Forum Addresses Space Weather Issues
Politicians, civil servants, academics, and private industry came together in Washington, D.C., on June 8 to discuss space applications for weather prediction and management.
Panelists at the 2010 Space Weather Forum addressed the challenge of transitioning satellites from conducting pure research to performing operations, advocating a structured approach rather than today's ad hoc approach to transition. They highlighted the importance of maintaining the solar wind data collected at the L1 point, which is central to predictions, and is currently wholly dependent on the aging ACE satellite.
Congresswoman Donna Edwards (D-MD) said that space weather is important to people's lives, but many are unaware of it. She encouraged the space weather community to advocate for the importance of space weather research and operations to ensure it gets adequate funding.
Chris Scolese, NASA associate administrator, talked about the effect the extended solar minimum has had on NASA operations. He said that while NASA is operating near Earth, the space weather "now-casting" technologies basically work, but as astronauts travel further, better forecasts will be needed. NASA needs to have space weather forecasts that are valid for weeks up to years for long-duration space missions.
The United States currently has a number of operational satellites to monitor space weather, including ACE, SOHO, STEREO, SDO, DMSP, GOES, POES, C/NOFS, and GPS-RO/COSMIC. Panelists from the Air Force, National Weather Service, NASA, and NOAA gave an overview of these satellites, and discussed future options for space-based sensors. The United States is also engaging with international partners ESA and its solar orbiter satellite and China and its Kuafu-1 satellite. Space weather is a model for achieving international cooperation. There is already ongoing bilateral cooperation as well as UN programs, including the International Living with a Star (ILWS) program.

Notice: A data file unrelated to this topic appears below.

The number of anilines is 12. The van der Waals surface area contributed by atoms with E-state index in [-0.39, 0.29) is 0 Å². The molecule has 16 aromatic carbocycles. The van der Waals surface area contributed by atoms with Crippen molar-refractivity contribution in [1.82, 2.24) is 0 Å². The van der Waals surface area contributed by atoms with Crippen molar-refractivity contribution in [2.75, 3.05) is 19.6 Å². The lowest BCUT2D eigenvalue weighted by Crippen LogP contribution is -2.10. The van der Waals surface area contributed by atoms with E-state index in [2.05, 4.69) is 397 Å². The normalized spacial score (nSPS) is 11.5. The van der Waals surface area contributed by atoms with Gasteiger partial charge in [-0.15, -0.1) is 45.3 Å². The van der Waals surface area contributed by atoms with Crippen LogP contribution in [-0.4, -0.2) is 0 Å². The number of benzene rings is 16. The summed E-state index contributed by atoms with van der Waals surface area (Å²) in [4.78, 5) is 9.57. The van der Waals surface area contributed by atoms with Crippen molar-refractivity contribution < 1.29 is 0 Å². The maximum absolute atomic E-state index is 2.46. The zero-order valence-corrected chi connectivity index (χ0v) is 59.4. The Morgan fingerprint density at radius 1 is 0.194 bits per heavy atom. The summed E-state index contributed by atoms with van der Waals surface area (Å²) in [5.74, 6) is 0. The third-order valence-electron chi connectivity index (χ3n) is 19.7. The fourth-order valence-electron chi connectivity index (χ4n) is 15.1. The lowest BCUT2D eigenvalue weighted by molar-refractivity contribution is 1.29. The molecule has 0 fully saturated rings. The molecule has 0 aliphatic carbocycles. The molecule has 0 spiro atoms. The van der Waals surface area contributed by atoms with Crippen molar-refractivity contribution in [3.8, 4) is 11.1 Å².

Jay Reich, deputy chief of staff U.S. Department of Commerce, said that the space weather community should involve social scientists to help translate the situation for policy-makers. "We need to make clear that there is a problem, but that it can be mitigated."
The featured speaker at the event was W. Craig Fugate, administrator of the Federal Emergency Management Agency (FEMA). He said that FEMA is engaging with the space weather community to plan emergency response actions, but it is currently unprepared. He noted that space weather effects are unique because they are different than point-specific effects, such as earthquakes or hurricanes. Space weather poses hemispheric challenges.
"In this type of event you can't mobilize resources from 'unaffected' regions to affected ones - you can't use the tools you're used to using in other disasters." He said they are working with the NOAA space weather prediction center to identify how they can use the prediction products to identify triggers for mobilizing a response as well as the actual processes for response.
The final panel during this event focused on the need to prepare for and mitigate space weather effects on critical infrastructure, such as satellite navigation and communication, and the electrical grid, particularly as we head into Solar Maximum. Panelists stressed the difficulty of dealing with high consequence, low frequency events. One panelist suggested the need for a Y2K moment, where people realize this is a coming problem and start to prepare and mitigate.
Pictured: FEMA administrator W. Craig Fugate, featured speaker at the 2010 Space Weather Enterprise Forum.